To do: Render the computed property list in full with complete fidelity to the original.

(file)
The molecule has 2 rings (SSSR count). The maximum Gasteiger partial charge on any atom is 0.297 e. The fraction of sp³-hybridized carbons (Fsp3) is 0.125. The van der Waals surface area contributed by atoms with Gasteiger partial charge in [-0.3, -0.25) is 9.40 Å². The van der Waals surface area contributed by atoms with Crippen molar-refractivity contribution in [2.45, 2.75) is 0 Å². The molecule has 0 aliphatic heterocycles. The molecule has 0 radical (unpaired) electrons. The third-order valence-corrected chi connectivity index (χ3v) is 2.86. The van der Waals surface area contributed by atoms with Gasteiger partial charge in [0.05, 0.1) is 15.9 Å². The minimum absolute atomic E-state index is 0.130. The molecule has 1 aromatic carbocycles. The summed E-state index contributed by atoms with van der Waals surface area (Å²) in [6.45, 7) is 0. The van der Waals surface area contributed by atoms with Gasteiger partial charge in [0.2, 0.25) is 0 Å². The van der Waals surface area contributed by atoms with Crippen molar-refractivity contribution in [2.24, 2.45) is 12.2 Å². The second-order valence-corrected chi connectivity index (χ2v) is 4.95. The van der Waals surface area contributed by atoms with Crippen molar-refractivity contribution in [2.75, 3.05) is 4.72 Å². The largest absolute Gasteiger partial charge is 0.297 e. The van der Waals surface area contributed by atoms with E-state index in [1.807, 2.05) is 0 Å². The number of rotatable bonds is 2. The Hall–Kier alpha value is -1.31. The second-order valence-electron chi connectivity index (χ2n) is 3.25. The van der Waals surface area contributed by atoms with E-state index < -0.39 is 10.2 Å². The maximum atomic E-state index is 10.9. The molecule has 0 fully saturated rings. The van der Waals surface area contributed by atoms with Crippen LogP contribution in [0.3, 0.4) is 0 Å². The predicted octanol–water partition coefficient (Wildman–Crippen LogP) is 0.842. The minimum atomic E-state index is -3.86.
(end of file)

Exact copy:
The molecule has 2 rings (SSSR count). The maximum Gasteiger partial charge on any atom is 0.297 e. The fraction of sp³-hybridized carbons (Fsp3) is 0.125. The van der Waals surface area contributed by atoms with Gasteiger partial charge in [-0.3, -0.25) is 9.40 Å². The van der Waals surface area contributed by atoms with Crippen molar-refractivity contribution in [2.45, 2.75) is 0 Å². The molecule has 0 aliphatic heterocycles. The molecule has 0 radical (unpaired) electrons. The third-order valence-corrected chi connectivity index (χ3v) is 2.86. The van der Waals surface area contributed by atoms with Gasteiger partial charge in [0.05, 0.1) is 15.9 Å². The minimum absolute atomic E-state index is 0.130. The molecule has 1 aromatic carbocycles. The summed E-state index contributed by atoms with van der Waals surface area (Å²) in [6.45, 7) is 0. The van der Waals surface area contributed by atoms with Gasteiger partial charge in [0.2, 0.25) is 0 Å². The van der Waals surface area contributed by atoms with Crippen molar-refractivity contribution in [2.24, 2.45) is 12.2 Å². The second-order valence-corrected chi connectivity index (χ2v) is 4.95. The van der Waals surface area contributed by atoms with Crippen molar-refractivity contribution in [2.75, 3.05) is 4.72 Å². The largest absolute Gasteiger partial charge is 0.297 e. The van der Waals surface area contributed by atoms with E-state index in [1.807, 2.05) is 0 Å². The number of rotatable bonds is 2. The Hall–Kier alpha value is -1.31. The second-order valence-electron chi connectivity index (χ2n) is 3.25. The van der Waals surface area contributed by atoms with E-state index < -0.39 is 10.2 Å². The maximum atomic E-state index is 10.9. The molecule has 0 fully saturated rings. The van der Waals surface area contributed by atoms with Crippen LogP contribution in [0.3, 0.4) is 0 Å². The predicted octanol–water partition coefficient (Wildman–Crippen LogP) is 0.842. The minimum atomic E-state index is -3.86.